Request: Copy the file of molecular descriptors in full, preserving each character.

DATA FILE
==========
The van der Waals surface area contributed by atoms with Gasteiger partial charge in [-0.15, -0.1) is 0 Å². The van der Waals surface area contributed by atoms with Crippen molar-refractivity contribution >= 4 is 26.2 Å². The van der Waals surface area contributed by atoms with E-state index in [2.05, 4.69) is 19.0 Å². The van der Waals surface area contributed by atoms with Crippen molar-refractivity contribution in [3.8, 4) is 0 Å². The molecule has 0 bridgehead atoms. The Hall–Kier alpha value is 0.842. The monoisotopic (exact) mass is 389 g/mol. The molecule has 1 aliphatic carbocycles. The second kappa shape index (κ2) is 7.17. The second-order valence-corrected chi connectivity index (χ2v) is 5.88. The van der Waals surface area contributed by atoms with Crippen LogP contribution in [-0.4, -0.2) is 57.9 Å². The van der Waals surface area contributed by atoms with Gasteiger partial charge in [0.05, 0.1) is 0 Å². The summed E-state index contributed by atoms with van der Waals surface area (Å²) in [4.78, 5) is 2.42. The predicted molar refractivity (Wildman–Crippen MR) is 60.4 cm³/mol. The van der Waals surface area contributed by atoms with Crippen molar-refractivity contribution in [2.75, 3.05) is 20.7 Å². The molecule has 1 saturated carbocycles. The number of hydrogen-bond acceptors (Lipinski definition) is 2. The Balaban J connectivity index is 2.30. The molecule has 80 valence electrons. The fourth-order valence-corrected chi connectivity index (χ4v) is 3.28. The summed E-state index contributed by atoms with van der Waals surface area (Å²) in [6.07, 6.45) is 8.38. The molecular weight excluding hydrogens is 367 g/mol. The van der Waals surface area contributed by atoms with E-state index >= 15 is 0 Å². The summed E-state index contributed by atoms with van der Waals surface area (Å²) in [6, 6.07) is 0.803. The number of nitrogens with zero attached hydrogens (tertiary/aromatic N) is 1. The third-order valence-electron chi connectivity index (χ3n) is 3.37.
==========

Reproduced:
The van der Waals surface area contributed by atoms with Gasteiger partial charge in [-0.15, -0.1) is 0 Å². The van der Waals surface area contributed by atoms with Crippen molar-refractivity contribution >= 4 is 26.2 Å². The van der Waals surface area contributed by atoms with E-state index in [2.05, 4.69) is 19.0 Å². The van der Waals surface area contributed by atoms with Crippen molar-refractivity contribution in [3.8, 4) is 0 Å². The molecule has 0 bridgehead atoms. The Hall–Kier alpha value is 0.842. The monoisotopic (exact) mass is 389 g/mol. The molecule has 1 aliphatic carbocycles. The second kappa shape index (κ2) is 7.17. The second-order valence-corrected chi connectivity index (χ2v) is 5.88. The van der Waals surface area contributed by atoms with Crippen LogP contribution in [-0.4, -0.2) is 57.9 Å². The van der Waals surface area contributed by atoms with Gasteiger partial charge in [0.05, 0.1) is 0 Å². The summed E-state index contributed by atoms with van der Waals surface area (Å²) in [4.78, 5) is 2.42. The predicted molar refractivity (Wildman–Crippen MR) is 60.4 cm³/mol. The van der Waals surface area contributed by atoms with Crippen molar-refractivity contribution in [2.75, 3.05) is 20.7 Å². The molecule has 1 saturated carbocycles. The number of hydrogen-bond acceptors (Lipinski definition) is 2. The Balaban J connectivity index is 2.30. The molecule has 80 valence electrons. The fourth-order valence-corrected chi connectivity index (χ4v) is 3.28. The summed E-state index contributed by atoms with van der Waals surface area (Å²) in [6.07, 6.45) is 8.38. The molecular weight excluding hydrogens is 367 g/mol. The van der Waals surface area contributed by atoms with E-state index >= 15 is 0 Å². The summed E-state index contributed by atoms with van der Waals surface area (Å²) in [6, 6.07) is 0.803. The number of nitrogens with zero attached hydrogens (tertiary/aromatic N) is 1. The third-order valence-electron chi connectivity index (χ3n) is 3.37.